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Polk-Burnett Electric Cooperative At-A-Glance
2019 Financials
2019 Audit
2019 Meeting Minutes
2019 Operation Round Up Grants
2019 Scholarships
2020 Scholarships
July 2019 Storm Restoration Video (YouTube)
2019 Co-op Community Service Video (YouTube)
2020 Annual Meeting Q&A 
2020 Annual Meeting Attendance Prize Winners
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Co-op leaders deliver online annual meeting report: Reliability and service remain priorities

General Manager Steve Stroshaneby General Manager Steve Stroshane

Polk-Burnett Electric Cooperative held its 82nd Annual Meeting Wednesday, July 8, at 1 p.m. The meeting was online. No in-person meeting was held this year due to the COVID-19 pandemic. The 2020 Member Appreciation Open House is also canceled.

“198 members and guests attended from the comfort and safety of their homes,” said General Manager Steve Stroshane. Our response to the health emergency has focused on keeping the lights on for our members, ensuring a safe work environment for our employees, and doing the right thing to support our communities and prevent the spread of the virus. With these goals and the uncertainty of our times, we moved our 2020 annual meeting to a web-based format. We thank all who joined us online.”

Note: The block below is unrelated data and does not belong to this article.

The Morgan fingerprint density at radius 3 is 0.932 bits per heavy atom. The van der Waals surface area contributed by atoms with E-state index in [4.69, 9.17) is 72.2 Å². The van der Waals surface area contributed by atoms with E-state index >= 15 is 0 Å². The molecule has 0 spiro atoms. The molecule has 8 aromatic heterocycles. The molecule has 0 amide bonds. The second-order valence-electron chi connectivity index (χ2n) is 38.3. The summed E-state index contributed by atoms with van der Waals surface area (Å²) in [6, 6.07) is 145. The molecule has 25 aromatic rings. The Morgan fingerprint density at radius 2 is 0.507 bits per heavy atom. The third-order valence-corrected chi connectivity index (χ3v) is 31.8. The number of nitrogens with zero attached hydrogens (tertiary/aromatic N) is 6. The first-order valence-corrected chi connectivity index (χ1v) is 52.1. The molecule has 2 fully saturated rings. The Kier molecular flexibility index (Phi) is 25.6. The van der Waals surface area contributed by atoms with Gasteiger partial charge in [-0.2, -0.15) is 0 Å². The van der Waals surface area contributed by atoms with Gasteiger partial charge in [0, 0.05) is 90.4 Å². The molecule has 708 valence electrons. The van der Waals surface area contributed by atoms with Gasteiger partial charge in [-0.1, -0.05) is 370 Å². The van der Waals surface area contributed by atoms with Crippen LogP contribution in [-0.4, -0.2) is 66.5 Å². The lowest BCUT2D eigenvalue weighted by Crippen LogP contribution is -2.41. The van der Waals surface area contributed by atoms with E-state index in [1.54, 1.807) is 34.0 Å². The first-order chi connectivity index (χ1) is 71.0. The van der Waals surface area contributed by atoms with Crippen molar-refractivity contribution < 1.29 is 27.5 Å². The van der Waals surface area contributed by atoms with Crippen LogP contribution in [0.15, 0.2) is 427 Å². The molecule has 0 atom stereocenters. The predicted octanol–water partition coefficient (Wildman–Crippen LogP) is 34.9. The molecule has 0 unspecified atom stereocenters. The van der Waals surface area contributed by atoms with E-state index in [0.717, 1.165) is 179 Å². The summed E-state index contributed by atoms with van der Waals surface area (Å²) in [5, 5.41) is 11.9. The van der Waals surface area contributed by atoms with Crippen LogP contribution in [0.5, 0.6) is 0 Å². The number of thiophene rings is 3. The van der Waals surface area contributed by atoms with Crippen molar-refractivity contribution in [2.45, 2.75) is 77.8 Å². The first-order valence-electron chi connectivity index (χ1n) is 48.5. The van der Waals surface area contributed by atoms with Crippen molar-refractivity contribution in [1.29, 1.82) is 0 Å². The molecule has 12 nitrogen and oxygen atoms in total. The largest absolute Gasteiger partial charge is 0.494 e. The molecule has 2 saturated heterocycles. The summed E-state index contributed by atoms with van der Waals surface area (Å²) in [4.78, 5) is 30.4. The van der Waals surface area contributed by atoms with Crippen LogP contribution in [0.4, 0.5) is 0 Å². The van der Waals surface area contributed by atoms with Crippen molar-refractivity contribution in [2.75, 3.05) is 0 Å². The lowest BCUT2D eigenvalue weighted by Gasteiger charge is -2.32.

For members who couldn’t attend online July 8, the annual meeting was recorded and can be viewed on our website. Printed reports are also available upon request.

“We look forward to gathering with co-op members each year,” said Board President Ed Gullickson. “This year, our online format looked a little different, but the annual meeting remains an important way for co-op directors, employees and members to connect, learn about co-op performance and provide feedback. We are always looking to improve our service to our members and community.”

The annual meeting agenda included a state of the cooperative report by General Manager Steve Stroshane, results of the 2020 board election in co-op districts 1, 2 and 3, and a member Q&A forum, giving members an opportunity to make comments and ask questions through an online chat.